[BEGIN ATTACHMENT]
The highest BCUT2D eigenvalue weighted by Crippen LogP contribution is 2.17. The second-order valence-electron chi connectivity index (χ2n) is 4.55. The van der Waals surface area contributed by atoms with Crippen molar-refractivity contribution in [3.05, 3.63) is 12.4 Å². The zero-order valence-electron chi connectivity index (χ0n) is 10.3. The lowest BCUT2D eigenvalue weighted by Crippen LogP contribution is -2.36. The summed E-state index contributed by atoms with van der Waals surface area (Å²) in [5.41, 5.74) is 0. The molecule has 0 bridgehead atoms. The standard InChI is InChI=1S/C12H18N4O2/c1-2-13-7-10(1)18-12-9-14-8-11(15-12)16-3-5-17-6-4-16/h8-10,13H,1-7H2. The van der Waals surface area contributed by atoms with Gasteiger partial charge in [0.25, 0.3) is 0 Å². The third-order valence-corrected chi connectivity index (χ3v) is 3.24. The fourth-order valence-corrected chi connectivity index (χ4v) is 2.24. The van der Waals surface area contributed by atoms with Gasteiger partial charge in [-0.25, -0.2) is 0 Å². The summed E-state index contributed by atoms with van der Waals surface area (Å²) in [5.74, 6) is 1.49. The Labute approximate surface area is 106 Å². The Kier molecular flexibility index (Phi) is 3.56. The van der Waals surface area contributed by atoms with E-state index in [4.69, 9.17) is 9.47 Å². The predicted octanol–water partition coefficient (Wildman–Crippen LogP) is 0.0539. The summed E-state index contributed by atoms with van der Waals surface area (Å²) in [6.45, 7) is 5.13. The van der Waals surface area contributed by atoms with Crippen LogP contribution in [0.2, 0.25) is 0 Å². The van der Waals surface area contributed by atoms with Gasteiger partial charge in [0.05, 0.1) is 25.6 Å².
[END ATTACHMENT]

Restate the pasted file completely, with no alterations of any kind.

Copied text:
The highest BCUT2D eigenvalue weighted by Crippen LogP contribution is 2.17. The second-order valence-electron chi connectivity index (χ2n) is 4.55. The van der Waals surface area contributed by atoms with Crippen molar-refractivity contribution in [3.05, 3.63) is 12.4 Å². The zero-order valence-electron chi connectivity index (χ0n) is 10.3. The lowest BCUT2D eigenvalue weighted by Crippen LogP contribution is -2.36. The summed E-state index contributed by atoms with van der Waals surface area (Å²) in [5.41, 5.74) is 0. The molecule has 0 bridgehead atoms. The standard InChI is InChI=1S/C12H18N4O2/c1-2-13-7-10(1)18-12-9-14-8-11(15-12)16-3-5-17-6-4-16/h8-10,13H,1-7H2. The van der Waals surface area contributed by atoms with Gasteiger partial charge in [0.25, 0.3) is 0 Å². The third-order valence-corrected chi connectivity index (χ3v) is 3.24. The fourth-order valence-corrected chi connectivity index (χ4v) is 2.24. The van der Waals surface area contributed by atoms with Gasteiger partial charge in [-0.25, -0.2) is 0 Å². The summed E-state index contributed by atoms with van der Waals surface area (Å²) in [5.74, 6) is 1.49. The Labute approximate surface area is 106 Å². The Kier molecular flexibility index (Phi) is 3.56. The van der Waals surface area contributed by atoms with E-state index in [4.69, 9.17) is 9.47 Å². The predicted octanol–water partition coefficient (Wildman–Crippen LogP) is 0.0539. The summed E-state index contributed by atoms with van der Waals surface area (Å²) in [6.45, 7) is 5.13. The van der Waals surface area contributed by atoms with Crippen LogP contribution in [0.2, 0.25) is 0 Å². The van der Waals surface area contributed by atoms with Gasteiger partial charge in [0.05, 0.1) is 25.6 Å².